Copper Deficiency – Symptoms, Cause, Sources and Tips

Copper, in addition to being an important metal for industrial processes, is also

essential as a nutrient for our body. In the human body, copper is present in

small amounts but it helps the body to carry out essential functions in our brain,

blood and other places.

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The presence of copper is essential, as it is required by at least 12 enzymes found in the body that depend

directly on this mineral to maintain their proper functions. Thus, copper deficiency can cause several damages

to our health, since its absence directly affects our metabolism.

Let’s find out what are the symptoms and the main causes of lack of copper, as well as sources of the mineral to

avoid problems related to its deficiency in the body.

copper deficiency

Copper is an essential mineral for bone, nerve and skeletal health. In addition, it is important for the production

of hemoglobin and red blood cells, which influence the use and transport of iron and oxygen in the blood. Although

not such a common problem, copper deficiency can harm the body in a number of ways.

Copper is the third most abundant mineral in the body. It cannot be synthesized by the body and must be obtained

through diet. As it is essential for our metabolism, since many enzymatic reactions require copper to occur, and

because it is involved in the maintenance of cells in virtually all body tissues, the mineral is very important to prevent

problems such as joint and muscle pain, including the arthritis.

In addition, copper acts to maintain energy levels, prevent premature aging and the body’s hormonal balance.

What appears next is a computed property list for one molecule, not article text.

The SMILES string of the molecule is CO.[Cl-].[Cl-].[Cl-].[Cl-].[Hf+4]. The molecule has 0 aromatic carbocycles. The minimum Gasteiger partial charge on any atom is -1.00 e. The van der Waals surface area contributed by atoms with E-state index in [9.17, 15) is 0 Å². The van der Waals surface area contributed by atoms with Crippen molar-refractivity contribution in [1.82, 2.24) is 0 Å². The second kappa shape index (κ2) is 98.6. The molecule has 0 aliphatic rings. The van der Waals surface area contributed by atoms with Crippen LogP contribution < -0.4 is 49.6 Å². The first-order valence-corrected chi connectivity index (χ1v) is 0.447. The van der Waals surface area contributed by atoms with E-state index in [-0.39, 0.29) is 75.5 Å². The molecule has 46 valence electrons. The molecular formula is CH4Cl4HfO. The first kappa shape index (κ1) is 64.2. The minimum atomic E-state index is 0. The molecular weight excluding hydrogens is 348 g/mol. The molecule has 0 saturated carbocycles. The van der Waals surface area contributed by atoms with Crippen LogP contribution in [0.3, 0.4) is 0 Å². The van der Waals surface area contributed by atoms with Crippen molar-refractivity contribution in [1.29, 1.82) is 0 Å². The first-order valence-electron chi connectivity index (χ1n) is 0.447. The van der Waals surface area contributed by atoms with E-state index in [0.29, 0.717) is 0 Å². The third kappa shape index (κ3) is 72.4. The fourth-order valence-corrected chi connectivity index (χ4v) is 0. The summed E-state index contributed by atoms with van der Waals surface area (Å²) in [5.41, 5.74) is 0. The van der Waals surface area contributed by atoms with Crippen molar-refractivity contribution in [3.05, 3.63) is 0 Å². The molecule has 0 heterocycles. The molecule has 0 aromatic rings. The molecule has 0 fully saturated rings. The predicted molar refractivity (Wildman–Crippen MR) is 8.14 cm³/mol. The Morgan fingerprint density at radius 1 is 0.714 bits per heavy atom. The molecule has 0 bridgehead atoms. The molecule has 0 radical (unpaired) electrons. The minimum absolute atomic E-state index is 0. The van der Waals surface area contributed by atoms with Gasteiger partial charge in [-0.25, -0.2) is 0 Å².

For these and other reasons, it is important to be aware of your daily intake of the mineral to avoid complications

related to copper deficiency.


The diagnosis of copper deficiency can be difficult to make because the symptoms are often confused with other

health problems. This is because the symptoms of lack of copper are very similar to lack of vitamin B12. , for example.

A low level of copper in the body can affect a person’s immune system and drain a person’s energy. Thus, the main

symptoms of the condition include:

  • Low body temperature and cold for no reason;
  • Brittle bones or osteoporosis;
  • Mental confusion;
  • Fatigue;
  • Anemia;
  • Ease of contracting diseases;
  • Pale skin;
  • Impaired growth in children and adolescents;
  • Inflammation and/or skin sores;
  • Muscle aches;
  • Joint pain or arthritis;
  • Loss of hair;
  • Weight loss.

If left untreated, copper deficiency can cause some health complications such as anemia, pancytopenia and

ataxia. Anemia occurs when the amount of red blood cells, responsible for transporting oxygen and nutrients,

is low. This affects the amount of oxygen delivered to the body’s organs and tissues, which can be very dangerous

to your health.

Pancytopenia, on the other hand, is a disease that can affect the immune system and health in general, as red and

white blood cells and platelet counts are extremely low in the blood. The other complication, which is ataxia,

is a rare condition in which individuals lose control of body movements. This is because low levels of copper affect

the nervous system.

There are still other complications of copper deficiency that are even less common, involving problems with bone

development, loss of pigment in hair and skin, and problems related to growth.


The guideline is that an adult person obtains at least 900 micrograms of copper per day through the diet.

If little or no copper is ingested or there is a problem with nutrient absorption, the symptoms described above

may be observed.

The main causes of copper deficiency are described below.

– Bowel and/or stomach problems